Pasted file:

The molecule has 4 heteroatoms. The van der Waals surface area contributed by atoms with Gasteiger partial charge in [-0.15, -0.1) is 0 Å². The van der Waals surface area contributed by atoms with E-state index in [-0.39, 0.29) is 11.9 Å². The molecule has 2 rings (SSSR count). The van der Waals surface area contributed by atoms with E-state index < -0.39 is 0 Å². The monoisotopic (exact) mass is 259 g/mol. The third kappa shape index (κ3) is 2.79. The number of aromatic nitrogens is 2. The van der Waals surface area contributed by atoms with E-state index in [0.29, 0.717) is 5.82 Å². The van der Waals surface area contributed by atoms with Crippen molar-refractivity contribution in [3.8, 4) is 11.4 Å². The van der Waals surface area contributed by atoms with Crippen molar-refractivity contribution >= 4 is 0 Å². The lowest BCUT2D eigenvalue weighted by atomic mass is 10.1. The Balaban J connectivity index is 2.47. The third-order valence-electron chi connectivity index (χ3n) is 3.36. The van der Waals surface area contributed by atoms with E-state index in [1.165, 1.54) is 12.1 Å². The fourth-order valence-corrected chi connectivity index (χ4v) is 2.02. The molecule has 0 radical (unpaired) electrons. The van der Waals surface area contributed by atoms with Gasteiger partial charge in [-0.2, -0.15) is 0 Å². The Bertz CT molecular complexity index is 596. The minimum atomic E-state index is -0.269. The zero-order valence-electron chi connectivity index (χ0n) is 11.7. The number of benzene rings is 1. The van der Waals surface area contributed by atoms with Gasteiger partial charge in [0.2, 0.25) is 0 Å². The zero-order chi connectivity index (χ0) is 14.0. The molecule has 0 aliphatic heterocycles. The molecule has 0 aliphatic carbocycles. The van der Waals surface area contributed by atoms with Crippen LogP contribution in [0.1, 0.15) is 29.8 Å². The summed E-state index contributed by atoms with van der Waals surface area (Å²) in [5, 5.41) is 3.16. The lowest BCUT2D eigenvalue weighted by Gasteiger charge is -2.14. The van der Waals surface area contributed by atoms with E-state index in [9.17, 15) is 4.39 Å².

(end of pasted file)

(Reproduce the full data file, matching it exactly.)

The molecule has 4 heteroatoms. The van der Waals surface area contributed by atoms with Gasteiger partial charge in [-0.15, -0.1) is 0 Å². The van der Waals surface area contributed by atoms with E-state index in [-0.39, 0.29) is 11.9 Å². The molecule has 2 rings (SSSR count). The van der Waals surface area contributed by atoms with E-state index < -0.39 is 0 Å². The monoisotopic (exact) mass is 259 g/mol. The third kappa shape index (κ3) is 2.79. The number of aromatic nitrogens is 2. The van der Waals surface area contributed by atoms with E-state index in [0.29, 0.717) is 5.82 Å². The van der Waals surface area contributed by atoms with Crippen molar-refractivity contribution in [3.8, 4) is 11.4 Å². The van der Waals surface area contributed by atoms with Crippen molar-refractivity contribution >= 4 is 0 Å². The lowest BCUT2D eigenvalue weighted by atomic mass is 10.1. The Balaban J connectivity index is 2.47. The third-order valence-electron chi connectivity index (χ3n) is 3.36. The van der Waals surface area contributed by atoms with E-state index in [1.165, 1.54) is 12.1 Å². The fourth-order valence-corrected chi connectivity index (χ4v) is 2.02. The molecule has 0 radical (unpaired) electrons. The van der Waals surface area contributed by atoms with Gasteiger partial charge in [-0.2, -0.15) is 0 Å². The Bertz CT molecular complexity index is 596. The minimum atomic E-state index is -0.269. The zero-order valence-electron chi connectivity index (χ0n) is 11.7. The number of benzene rings is 1. The van der Waals surface area contributed by atoms with Gasteiger partial charge in [0.2, 0.25) is 0 Å². The zero-order chi connectivity index (χ0) is 14.0. The molecule has 0 aliphatic heterocycles. The molecule has 0 aliphatic carbocycles. The van der Waals surface area contributed by atoms with Crippen LogP contribution in [0.1, 0.15) is 29.8 Å². The summed E-state index contributed by atoms with van der Waals surface area (Å²) in [5, 5.41) is 3.16. The lowest BCUT2D eigenvalue weighted by Gasteiger charge is -2.14. The van der Waals surface area contributed by atoms with E-state index in [9.17, 15) is 4.39 Å².